Fire stats at a glance:
Start Date: July 20, 2012
Containment: 25 percent
Acreage: 72,405 total (Fairfield 66,745; Wentworth, 3,278; Hall, 2,382)
Personnel: 321, plus approximately 80 Rural Fire Department personnel
Crews: six crews on the fire line
Cooperating Agencies: Brown, Keya Paha and Cherry County Sheriff Offices, State of Nebraska, Ainsworth, Springview, Valentine, and Wood Lake VFDs, Nebraska National Guard, Nebraska State Fire Marshall, Nebraska Emergency Management Agency, Nebraska State Patrol, National Park Service, The Nature Conservancy, and American Red Cross
Aviation : Six Heavy-lift helicopters, one medium, and one light.
Engines: 30, plus 40 Rural Fire Department engines
Injuries: 3 (minor)
Structures destroyed: 10 and associated outbuildings
Structures/outbuildings threatened: 128
The wildfires burning in north-central Nebraska have grown, but firefighters hope more favorable weather will help efforts to beat the flames back.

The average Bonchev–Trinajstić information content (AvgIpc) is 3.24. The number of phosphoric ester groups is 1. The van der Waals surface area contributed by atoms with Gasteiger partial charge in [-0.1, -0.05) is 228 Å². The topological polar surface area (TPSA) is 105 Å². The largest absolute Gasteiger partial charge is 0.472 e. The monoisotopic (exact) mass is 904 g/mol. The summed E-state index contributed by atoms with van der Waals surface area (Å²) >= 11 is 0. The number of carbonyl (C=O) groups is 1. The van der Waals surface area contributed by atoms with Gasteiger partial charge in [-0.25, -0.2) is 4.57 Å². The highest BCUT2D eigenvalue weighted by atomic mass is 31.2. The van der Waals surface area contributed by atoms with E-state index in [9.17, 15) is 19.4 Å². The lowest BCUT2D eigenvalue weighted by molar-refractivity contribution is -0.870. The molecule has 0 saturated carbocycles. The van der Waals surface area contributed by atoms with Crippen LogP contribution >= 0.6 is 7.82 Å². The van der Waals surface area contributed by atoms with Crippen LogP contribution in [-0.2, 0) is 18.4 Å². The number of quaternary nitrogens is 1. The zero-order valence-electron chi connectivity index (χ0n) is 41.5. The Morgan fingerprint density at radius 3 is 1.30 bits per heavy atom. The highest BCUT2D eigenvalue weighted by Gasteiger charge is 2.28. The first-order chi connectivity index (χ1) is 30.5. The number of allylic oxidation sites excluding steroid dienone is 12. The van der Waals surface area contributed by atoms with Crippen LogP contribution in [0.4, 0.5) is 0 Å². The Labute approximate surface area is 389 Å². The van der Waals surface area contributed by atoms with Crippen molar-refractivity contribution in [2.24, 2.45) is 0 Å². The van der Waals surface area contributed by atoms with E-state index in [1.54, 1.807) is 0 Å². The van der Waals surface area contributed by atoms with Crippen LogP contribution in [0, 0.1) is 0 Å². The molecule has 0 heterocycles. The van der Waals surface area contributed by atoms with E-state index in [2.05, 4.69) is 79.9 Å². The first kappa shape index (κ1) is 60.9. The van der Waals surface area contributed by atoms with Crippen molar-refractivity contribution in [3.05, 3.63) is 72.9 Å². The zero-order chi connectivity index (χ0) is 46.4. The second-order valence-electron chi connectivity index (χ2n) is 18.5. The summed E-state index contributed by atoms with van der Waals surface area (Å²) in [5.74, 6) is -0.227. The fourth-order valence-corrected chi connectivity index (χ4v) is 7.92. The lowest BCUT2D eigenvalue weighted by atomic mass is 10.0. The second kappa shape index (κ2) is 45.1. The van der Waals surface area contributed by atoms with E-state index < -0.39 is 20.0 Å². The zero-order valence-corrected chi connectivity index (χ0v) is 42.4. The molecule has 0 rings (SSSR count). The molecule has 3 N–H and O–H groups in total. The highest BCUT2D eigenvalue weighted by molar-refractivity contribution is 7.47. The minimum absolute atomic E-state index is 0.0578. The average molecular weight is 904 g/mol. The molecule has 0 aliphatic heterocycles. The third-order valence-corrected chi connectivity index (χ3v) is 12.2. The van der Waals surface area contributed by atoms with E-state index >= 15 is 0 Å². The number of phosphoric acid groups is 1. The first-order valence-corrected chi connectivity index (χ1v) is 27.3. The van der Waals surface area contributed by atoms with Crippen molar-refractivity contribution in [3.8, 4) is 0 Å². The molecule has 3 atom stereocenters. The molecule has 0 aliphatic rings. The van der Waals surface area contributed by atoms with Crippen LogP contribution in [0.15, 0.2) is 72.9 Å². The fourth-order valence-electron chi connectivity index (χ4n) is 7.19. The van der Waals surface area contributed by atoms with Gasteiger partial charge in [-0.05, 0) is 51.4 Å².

Nebraska Emergency Management Agency spokesman Mike Wight says the main Fairfield Creek fire just west of Springview expanded overnight to more than 104 square miles, from 92 square miles on Tuesday. Two other smaller fires about 20 miles east of the main fire had burned nearly nine square miles by Wednesday morning. Fire officials say there are now over 72,000 acres in flames. That's up from the 65,000 acres reported Monday.
Wight says authorities expect to get more help from the weather Wednesday. No rain is expected, but winds will be much lighter and the humidity will be higher. Temperatures, which had topped 100 degrees in recent days, were expected to stay in the 80s Wednesday morning and top out in the mid-90s by late Wednesday afternoon.
Army National Guard Sergeant James Nordman said he's hopeful that the change in weather will be a help gain ground.
"It's hopefully going to turn the tide of the fire and allow us access to some of the harder points to get to," said Nordman. "It's a mean fire. It ranks right up there as one of the worst I've seen."
Crews will continue to attack the fire in full force from both the air and the ground. While the weather brings some relief, crews know they still have a long way to go.